1. The CRA isn’t always right. Notices of reassessments and tax disputes are not necessarily an indication that the taxpayer, or the accountant, has done something wrong. If you feel the CRA has it wrong, as a taxpayer you have the right to challenge the CRA’s interpretation and application of the facts and law to ensure you are not paying more than you have to.
  2. Act on time. You must file a notice of objection to dispute a notice of reassessment. Generally, you must file a notice of objection within 90-days of the date that the CRA mailed the notice of reassessment. If you do not deliver a proper notice of objection within the 90-day period, you may apply for an extension of time to object. The CRA will consider applications for an extension of time to object if the application meets all relevant conditions and if it is filed within one year of the 90-day period. However, the CRA may deny your application for an extension of time and, therefore, it important to file a proper notice of objection within the 90-day period.
  3. The onus is on you. The normal reassessment period is three years for individual taxpayers and four years for corporate taxpayers. If the CRA issues a notice of (re)assessment within the normal reassessment period, the onus is on you to prove that the assessment is wrong in fact and law. You should be prepared to present factual and legal support for your position that the reassessment is wrong. If the CRA issues a notice of reassessment outside the normal reassessment period, taxpayers should understand the impact of this shift in the burden of proof. This is an opportunity to take advantage of the shift and make strategic decisions.
  4. Know what you are talking about. In addition to knowledge of the relevant legislation, the tax dispute process is governed by the case law, rules of procedure, the onus of proof, the standard of proof and the rules of evidence. In our experience, the party with the greater understanding of the legislation, case law and rules often has a significant advantage.
  5. Contact the right people for help.Clients often struggle to research and retain the right tax accountant and tax lawyer. We recommend that clients take the time to understand their options and speak to competent tax professionals.

This is an example where the CRA made a mistake and resulted in Mr. Irvin Leroux losing millions of dollars.

It was a million-dollar mistake that turned in to a 13-year battle. A British Columbia man lost almost everything in a tax battle with the Canada Revenue Agency. The CRA admits they were wrong, but now refuses to repay his money. His original documents were shredded by the CRA auditor.

The judge found that the auditors owed Mr. Leroux a duty of care and that they breached it in the manner in which they imposed penalties. However, the judge concluded that she was unable to find a causative link between that breach and Mr. Leroux’s losses.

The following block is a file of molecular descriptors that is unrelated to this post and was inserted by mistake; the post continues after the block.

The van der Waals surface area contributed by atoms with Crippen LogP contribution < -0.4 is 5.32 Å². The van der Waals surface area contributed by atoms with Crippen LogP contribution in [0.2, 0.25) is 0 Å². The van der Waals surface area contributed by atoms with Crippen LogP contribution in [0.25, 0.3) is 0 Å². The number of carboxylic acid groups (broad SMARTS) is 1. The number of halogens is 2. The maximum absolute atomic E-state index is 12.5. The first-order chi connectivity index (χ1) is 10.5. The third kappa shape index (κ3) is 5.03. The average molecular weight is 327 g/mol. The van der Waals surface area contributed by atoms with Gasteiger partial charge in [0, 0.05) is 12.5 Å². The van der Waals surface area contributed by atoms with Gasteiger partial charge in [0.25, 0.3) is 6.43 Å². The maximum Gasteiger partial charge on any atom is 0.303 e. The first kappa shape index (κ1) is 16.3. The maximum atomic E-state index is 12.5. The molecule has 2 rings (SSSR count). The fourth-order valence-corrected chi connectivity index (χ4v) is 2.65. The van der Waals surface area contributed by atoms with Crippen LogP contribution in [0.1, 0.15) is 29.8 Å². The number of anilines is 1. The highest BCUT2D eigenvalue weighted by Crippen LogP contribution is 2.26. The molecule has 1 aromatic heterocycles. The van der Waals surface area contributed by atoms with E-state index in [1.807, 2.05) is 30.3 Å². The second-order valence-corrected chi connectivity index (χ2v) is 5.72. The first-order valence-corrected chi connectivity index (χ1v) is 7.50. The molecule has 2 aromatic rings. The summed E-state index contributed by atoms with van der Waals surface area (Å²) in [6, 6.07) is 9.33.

Mr. Leroux had a legitimate position to put forward in saying that if the assessments had been done correctly in the first place, he might have been able to handle all the other problems he had.

The full case can be found here.

Contact our firm Cheema CPA Professional Corporation for all your CRA review and audit needs. Our team of tax accountants and lawyers can professionally handle your file.

Importance of Bookkeeping


 Importance of Bookkeeping

What is bookkeeping?

Bookkeeping is the process of recording all the financial transactions and events that occur in your business. Purchases, sales, receipts, and payments are all organized in chronological order and accurately recorded so that all the money that flows in and out of your business is accounted for. These records can be kept in designated books or in computer bookkeeping software.

Why is bookkeeping important?

Accurate bookkeeping is critical to the success of a business. It allows the business to see whether its earnings are enough to cover its expenses.  It provides guidance on the financial decisions.

Proper bookkeeping is also important for investing and financing activities. If the business is looking for bank financing, the bank will require financial records that support a healthy business. This type of financial data is achieved through organized and accurate bookkeeping.

Proper record keeping will also keep the CRA away. Discrepancies in your records will end up in faulty tax returns, which will send the CRA knocking at your door for an audit. Bookkeeping also assists with daily business management. By recording day-to-day financial details you can keep track of data, such as which customers owe you money and how much.

What are my options?

The most common software out there are Intuit QuickBooks or Sage Simply Accounting. Small business owners can do their own bookkeeping or use an accounting firm. Contact our firm for your small business needs. We can help you implement and maintain an accounting system.